TRAIN-2: Let’s just get it done
The Department of Finance is continuing its good work — bringing our taxes down. But instead of being praised, it is being heckled, even blocked in its attempts.
Anyone who runs a household knows you can’t spend more than you earn, at least not for very long. Or, a closer example, if your salary is cut, do you still live in the same old way? If you do, you soon lose your house as the banks foreclose.
That house is a good example. If you have a plot of land with a tent on it, you want to build a house—a good, strong one. Well, our infrastructure is a ragged tent, untended for decades now. We need to build a house, concrete roads, steel bridges, ports, airports and so on. And do it fast. That costs money (at least some P1 trillion annually).
It’s a most urgent issue, but Congress’ delay in deciding on corporate income taxes and incentives is causing considerable uncertainty in business. It’s delaying, even losing, new investments and reinvestments for growth. While the country’s foreign direct investments (FDI) are growing, the Philippines could attract more, with our peers in the Association of Southeast Asian Nations receiving two to four times more.
So TRAIN-2, the package to reduce corporate income taxes and rationalize the myriad of incentives, needs to be passed in the next few months. Yes, it needs careful deliberation, but not excessively, especially since the debate has been going on since 1995, when past administrations tackled the same issue. The thinking, and the research associated with it, have long been prepared.
So senators and congressmen: jobs. Let’s create them. A 20-percent corporate income tax and competitive incentives will help do it. But they’re not the only things. A hopeless bureaucracy needs to be fixed. A start has been made, but far too little achieved; a holistic, government-wide, fully computerized, compatible and much simplified system is needed.
Traffic, too, needs to flow at an acceptable rate. Bribery needs to be stopped. And the two issues the World Bank ranks the Philippines the worst at—starting a business and enforcing contracts—need to be urgently and fully addressed.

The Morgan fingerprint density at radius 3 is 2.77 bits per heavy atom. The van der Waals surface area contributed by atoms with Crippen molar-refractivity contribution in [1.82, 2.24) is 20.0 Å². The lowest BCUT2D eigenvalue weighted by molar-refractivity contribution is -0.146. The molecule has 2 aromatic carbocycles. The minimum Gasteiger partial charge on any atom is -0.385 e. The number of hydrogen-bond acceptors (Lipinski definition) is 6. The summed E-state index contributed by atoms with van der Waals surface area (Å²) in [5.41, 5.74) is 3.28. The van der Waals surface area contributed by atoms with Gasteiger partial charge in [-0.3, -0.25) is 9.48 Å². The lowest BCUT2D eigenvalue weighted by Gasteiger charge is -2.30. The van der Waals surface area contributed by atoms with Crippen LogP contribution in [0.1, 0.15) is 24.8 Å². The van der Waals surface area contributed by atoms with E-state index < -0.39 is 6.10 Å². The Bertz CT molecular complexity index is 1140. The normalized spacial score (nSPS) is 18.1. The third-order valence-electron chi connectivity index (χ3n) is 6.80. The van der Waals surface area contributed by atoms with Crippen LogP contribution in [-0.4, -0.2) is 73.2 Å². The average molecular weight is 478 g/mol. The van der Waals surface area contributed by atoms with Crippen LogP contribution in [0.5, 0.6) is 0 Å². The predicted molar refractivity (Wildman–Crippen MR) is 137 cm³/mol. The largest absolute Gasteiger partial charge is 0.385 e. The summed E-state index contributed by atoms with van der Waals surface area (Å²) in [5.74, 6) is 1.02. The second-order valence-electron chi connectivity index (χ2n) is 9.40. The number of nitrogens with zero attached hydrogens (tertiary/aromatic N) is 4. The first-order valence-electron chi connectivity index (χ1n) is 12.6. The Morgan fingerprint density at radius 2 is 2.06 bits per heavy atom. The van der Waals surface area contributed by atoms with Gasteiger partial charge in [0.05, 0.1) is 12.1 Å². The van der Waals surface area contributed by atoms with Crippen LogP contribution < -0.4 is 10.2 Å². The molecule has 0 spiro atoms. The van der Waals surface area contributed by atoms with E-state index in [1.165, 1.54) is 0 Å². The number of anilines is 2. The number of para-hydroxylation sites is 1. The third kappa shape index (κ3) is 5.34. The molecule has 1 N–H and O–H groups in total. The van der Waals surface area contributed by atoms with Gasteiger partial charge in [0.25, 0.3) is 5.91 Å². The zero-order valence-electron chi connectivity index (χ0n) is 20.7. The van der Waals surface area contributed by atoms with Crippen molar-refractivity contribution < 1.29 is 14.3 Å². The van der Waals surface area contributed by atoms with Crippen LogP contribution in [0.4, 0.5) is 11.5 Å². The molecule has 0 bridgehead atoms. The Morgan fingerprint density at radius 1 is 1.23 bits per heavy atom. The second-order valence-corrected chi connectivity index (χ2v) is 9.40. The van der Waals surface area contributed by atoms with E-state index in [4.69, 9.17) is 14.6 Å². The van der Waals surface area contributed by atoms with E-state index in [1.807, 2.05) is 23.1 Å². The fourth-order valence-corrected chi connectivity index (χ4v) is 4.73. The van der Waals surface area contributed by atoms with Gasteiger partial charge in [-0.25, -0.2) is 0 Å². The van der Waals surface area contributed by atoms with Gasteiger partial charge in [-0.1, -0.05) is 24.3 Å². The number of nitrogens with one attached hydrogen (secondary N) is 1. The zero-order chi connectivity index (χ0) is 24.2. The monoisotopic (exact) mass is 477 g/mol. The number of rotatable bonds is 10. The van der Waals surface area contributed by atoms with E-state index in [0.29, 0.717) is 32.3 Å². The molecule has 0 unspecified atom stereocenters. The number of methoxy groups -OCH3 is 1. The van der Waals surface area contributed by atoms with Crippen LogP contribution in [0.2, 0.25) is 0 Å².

Twenty percent, not 25 percent, is what’s really needed. Twenty-five percent just puts us at the top end of the group (not way over the top as we are now). And with the ideal number, FDI rises markedly. That equals more tax, and more jobs created.
But we need to go faster than 1 percent per year. Let’s complete it by 2022, when this administration and all elected officials bow out. That means a 3-percentage-point reduction annually. The reductions must be at a fixed, announced and committed rate. If they’re conditioned on meeting certain revenue targets, then investment won’t come due to the uncertainty of what tax you’ll pay. If we could do this, I see no reason FDI couldn’t rise to $15 billion next year, or more.
Tax incentives are not what any government would want to do; it’s forgoing money it could use. But tax incentives are something businesses love to have; they reduce costs and lead to better profits.
So why would the government do it? Two reasons only: 1) to attract businesses that would otherwise go elsewhere; or 2) to make viable a new enterprise or activity that couldn’t otherwise afford to start, but is worth having in the longer term.
The first one requires something that I have not seen done in sufficient depth and scope. Taxes are not the only cost of a business. There are salaries and their associated benefits, the logistics costs of moving products, power costs, rentals or leases, duties, and so on. It’s a package, and it’s on that package that a comparison should be made. It will vary from industry to industry.
So incentives should, I think, be designed on a per-industry basis. The draft bill proposes to do just that through the Strategic Investments Priority Plan, where each industry’s cost benefit analysis would be computed before handing out incentives.
As for new businesses, it costs a lot to get started, and there’s risk to it. Mitigating that cost and risk is a fair thing to do, particularly if it’s a business a country wants. So, again, incentives by industry make some sense.
If that’s too difficult, then I suppose an industry-wide system is a reasonable fallback. But it should be done in comparison with the others we compete with for business.
Visit www.wallacebusinessforum.com for the full version.
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